Changes Make Us Better

Q&AGoing back over your mistakes, asking yourself painful questions and giving honest answers is a difficult, but cathartic experience.

We’ve all made mistakes in life, some more serious than others, but thinking them through, trying to explain why you made that decision at that point in time, makes you re-examine your own values. In my case, having changed through my Buddhist Practice, it also becomes clear that I would have made different decisions in many cases.

Our history is set in stone, we cannot go back and make those decisions anew. But we can try to make amends, apologise for any hurt we have caused, and, above all, be honest with ourselves and others.

The changes in myself, that I see and feel, the way I view life, and my responsibility for events affecting me and people around me, have come about through my Practice and my study of Nichiren Buddhism.

As I have said before, once you see things in a different light, you cannot undo that change. Nor would I want to, because even though I know I will make other mistakes in the future, I know that those mistakes will be made despite honourable intentions, and with a great deal more Wisdom, Courage and Compassion.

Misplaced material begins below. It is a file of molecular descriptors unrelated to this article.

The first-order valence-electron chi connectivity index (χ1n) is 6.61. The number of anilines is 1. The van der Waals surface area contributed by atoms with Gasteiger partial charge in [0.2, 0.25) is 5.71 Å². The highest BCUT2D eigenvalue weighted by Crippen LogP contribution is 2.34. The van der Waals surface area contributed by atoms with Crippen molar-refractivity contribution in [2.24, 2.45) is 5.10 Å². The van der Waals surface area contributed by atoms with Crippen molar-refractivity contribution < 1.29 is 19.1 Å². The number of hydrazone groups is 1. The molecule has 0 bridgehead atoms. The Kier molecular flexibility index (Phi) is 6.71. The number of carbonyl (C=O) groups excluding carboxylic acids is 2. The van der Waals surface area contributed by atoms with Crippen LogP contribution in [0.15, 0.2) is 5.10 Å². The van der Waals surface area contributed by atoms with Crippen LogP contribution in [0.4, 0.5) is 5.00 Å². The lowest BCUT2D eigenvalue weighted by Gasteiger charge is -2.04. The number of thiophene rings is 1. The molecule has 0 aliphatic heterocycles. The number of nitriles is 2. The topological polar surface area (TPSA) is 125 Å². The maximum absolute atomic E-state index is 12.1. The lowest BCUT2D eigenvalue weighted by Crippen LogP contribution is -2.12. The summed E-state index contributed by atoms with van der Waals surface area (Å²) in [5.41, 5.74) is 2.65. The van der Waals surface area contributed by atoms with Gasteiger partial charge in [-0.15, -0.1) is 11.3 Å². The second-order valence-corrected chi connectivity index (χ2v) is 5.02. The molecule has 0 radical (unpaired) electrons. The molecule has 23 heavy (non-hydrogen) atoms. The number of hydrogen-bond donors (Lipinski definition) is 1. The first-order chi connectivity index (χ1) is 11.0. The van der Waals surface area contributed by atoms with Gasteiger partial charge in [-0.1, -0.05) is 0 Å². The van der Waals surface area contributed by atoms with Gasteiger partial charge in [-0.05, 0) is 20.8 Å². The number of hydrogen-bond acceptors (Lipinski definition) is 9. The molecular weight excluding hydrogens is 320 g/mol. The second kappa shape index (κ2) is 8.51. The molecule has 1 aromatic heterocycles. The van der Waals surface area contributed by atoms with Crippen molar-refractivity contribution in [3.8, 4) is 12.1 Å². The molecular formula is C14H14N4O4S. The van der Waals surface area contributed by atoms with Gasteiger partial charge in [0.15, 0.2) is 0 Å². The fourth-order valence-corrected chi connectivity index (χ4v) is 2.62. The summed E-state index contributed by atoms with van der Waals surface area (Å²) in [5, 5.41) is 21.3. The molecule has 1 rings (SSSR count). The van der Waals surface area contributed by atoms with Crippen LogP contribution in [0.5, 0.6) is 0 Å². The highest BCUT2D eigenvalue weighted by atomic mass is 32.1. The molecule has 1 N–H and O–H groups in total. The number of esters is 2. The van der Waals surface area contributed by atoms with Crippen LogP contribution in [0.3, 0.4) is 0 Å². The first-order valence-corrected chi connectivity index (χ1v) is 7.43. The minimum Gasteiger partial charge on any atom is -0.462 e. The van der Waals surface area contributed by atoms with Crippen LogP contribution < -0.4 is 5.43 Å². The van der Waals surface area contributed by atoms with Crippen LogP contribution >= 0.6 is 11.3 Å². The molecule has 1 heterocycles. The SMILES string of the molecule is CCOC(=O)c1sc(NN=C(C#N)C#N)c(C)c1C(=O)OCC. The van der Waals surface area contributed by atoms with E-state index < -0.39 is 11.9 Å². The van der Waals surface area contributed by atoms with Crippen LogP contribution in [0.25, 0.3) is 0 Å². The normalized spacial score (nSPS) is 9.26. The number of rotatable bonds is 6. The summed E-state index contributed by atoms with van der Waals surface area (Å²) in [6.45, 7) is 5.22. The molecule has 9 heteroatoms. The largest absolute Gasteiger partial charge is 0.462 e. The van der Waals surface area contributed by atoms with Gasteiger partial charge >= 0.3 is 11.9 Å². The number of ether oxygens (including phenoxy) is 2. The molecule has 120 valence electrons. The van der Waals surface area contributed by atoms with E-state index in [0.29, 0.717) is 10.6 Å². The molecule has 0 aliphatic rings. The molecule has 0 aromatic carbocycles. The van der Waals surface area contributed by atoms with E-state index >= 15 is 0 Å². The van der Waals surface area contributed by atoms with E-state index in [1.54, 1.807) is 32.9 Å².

2 Comments (+add yours?)

  1. davidhare3000
    Mar 20, 2013 @ 13:19:02

    Anupadin
    lovely post that captures the cathartic adventure that is our human revolution. I love the way you mention honesty as well, because unlike in other religions, in Nichiren Buddhism we can express our feelings candidly to the Gohonzon, without feeling judged, however dark those feelings might be.

    I used to have a tendency to beat myself up (I was brought up a Catholic) over what I perceived as past mistakes, until one of my mentors in personal development, Richard Jackson, said:

    “If you are certain that the person you have now become would not make the same mistake, then stop beating yourself up because you are slandering an innocent person.” He taught me that I have ALWAYS made the right decision, based on the person I was (dominant life-state) and the information I had at the time. I found this explanation very liberating and it helped me move forward with a ‘Hon’nin Myo’ spirit. We are Buddhas, who makes mistakes sometimes.

    All very best
    David

    Reply

    • Anupadin
      Mar 20, 2013 @ 13:52:20

      Hi David, glad you liked the post and that it struck a chord with the changes you have made. I like your mentor’s thoughts about slandering an innocent, that’s a lesson in its own right. Namaste ~ Anupadin

      Reply

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